FARMINGDALE, N.Y., May 14 (Reuters) - Rory McIlroy is "most likely" to play next year's Olympic golf in Tokyo and would represent Ireland rather than Britain, the Northern Irishman said on Tuesday.
McIlroy, 30, could compete for either team, a decision he said two years ago that he resented having to make.
The four-times major champion skipped the 2016 Rio Olympics, citing concerns over the Zika virus and saying he would probably not even watch the golf at the Games, tuning in only for the "stuff that matters".
"I'm excited to be going to the Olympics. I'm excited to play for Ireland," McIlroy said on Tuesday, describing his decision to represent Ireland over Britain as a "sensitive landscape".
He reiterated that he considers the four major championships to be the pinnacle of golf, and that his visit to Tokyo would be a hit-and-run mission between regular tournaments on the schedule.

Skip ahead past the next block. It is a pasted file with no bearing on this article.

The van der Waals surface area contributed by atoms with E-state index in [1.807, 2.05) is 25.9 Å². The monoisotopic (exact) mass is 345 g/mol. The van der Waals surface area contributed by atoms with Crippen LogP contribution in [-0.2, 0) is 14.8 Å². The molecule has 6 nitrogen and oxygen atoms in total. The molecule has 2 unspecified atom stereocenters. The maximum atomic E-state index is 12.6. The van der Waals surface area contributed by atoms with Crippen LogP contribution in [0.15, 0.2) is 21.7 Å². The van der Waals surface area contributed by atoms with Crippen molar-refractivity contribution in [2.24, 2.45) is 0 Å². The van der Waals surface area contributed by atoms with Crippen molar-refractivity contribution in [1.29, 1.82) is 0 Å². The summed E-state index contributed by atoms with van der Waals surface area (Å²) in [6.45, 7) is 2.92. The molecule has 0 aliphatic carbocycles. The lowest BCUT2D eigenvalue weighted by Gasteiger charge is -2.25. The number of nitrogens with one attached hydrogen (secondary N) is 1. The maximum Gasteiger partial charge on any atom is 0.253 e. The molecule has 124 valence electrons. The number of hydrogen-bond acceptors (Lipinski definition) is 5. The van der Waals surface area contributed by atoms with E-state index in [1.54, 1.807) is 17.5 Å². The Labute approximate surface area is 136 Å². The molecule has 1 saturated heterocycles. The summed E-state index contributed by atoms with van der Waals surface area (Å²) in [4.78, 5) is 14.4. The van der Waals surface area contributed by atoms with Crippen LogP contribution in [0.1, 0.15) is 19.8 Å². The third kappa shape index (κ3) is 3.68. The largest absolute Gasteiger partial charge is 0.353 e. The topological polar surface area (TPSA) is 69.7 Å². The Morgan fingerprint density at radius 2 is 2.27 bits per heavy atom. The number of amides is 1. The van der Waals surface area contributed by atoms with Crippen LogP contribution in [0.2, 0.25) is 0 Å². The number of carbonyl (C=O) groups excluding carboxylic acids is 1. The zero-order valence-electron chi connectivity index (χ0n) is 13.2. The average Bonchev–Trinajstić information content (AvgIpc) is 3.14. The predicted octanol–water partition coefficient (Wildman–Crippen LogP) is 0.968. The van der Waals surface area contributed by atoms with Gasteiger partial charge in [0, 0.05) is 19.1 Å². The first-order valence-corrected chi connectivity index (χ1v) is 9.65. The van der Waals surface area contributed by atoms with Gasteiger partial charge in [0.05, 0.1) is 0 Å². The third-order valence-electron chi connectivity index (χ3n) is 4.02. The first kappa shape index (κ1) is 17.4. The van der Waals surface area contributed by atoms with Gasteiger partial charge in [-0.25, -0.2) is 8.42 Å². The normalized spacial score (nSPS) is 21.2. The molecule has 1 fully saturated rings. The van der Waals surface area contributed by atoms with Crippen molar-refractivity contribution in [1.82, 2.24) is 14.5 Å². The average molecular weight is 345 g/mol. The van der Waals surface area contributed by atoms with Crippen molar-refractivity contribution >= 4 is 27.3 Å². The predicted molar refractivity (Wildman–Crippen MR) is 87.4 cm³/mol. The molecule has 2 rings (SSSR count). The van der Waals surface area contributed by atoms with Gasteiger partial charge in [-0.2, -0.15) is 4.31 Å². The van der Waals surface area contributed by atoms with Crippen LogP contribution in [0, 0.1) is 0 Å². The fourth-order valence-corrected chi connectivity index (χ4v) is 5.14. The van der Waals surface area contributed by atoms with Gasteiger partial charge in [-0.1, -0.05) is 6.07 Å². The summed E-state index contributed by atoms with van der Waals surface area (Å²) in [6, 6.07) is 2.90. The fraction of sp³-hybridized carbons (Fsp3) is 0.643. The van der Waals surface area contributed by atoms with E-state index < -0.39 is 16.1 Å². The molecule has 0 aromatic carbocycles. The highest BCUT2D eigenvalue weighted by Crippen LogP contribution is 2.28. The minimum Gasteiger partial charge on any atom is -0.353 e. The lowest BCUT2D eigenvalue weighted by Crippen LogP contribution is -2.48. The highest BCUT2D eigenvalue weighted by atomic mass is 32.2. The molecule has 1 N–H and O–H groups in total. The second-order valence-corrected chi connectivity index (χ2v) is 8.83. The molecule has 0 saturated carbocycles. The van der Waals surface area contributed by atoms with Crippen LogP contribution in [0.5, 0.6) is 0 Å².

"As a young boy it was always my dream to play for Ireland. I wanted to play for Ireland. I was very proud to put on that shirt or that blazer," McIlroy said.
"So then obviously when you put the Olympics into the equation and there's a choice to be made, you really have to start thinking, 'okay, what are your beliefs and your values'.
"It makes you sort of have to delve a little bit deeper. It's not just a superficial decision. It's something that you have to really believe in."
After many big names skipped Rio, where golf returned to the Olympics after a century-long absence and England's Justin Rose won the gold medal, Tokyo is shaping up as a big tournament, with Tiger Woods revealing on Tuesday that he planned to play if eligible.
The men's Olympic golf will be held at the Kasumigaseki course in suburban Tokyo from July 30-Aug. 2.
"I've thought about that for a long time, and in the end, it was the fact that when I was a little boy and I got that first call up to the national squad ... I was so proud," McIlroy said.
"So why would it be any different just because it's a different golf tournament or because it's a different arena or a different environment?"
Reporting by Andrew Both, editing by Ed Osmond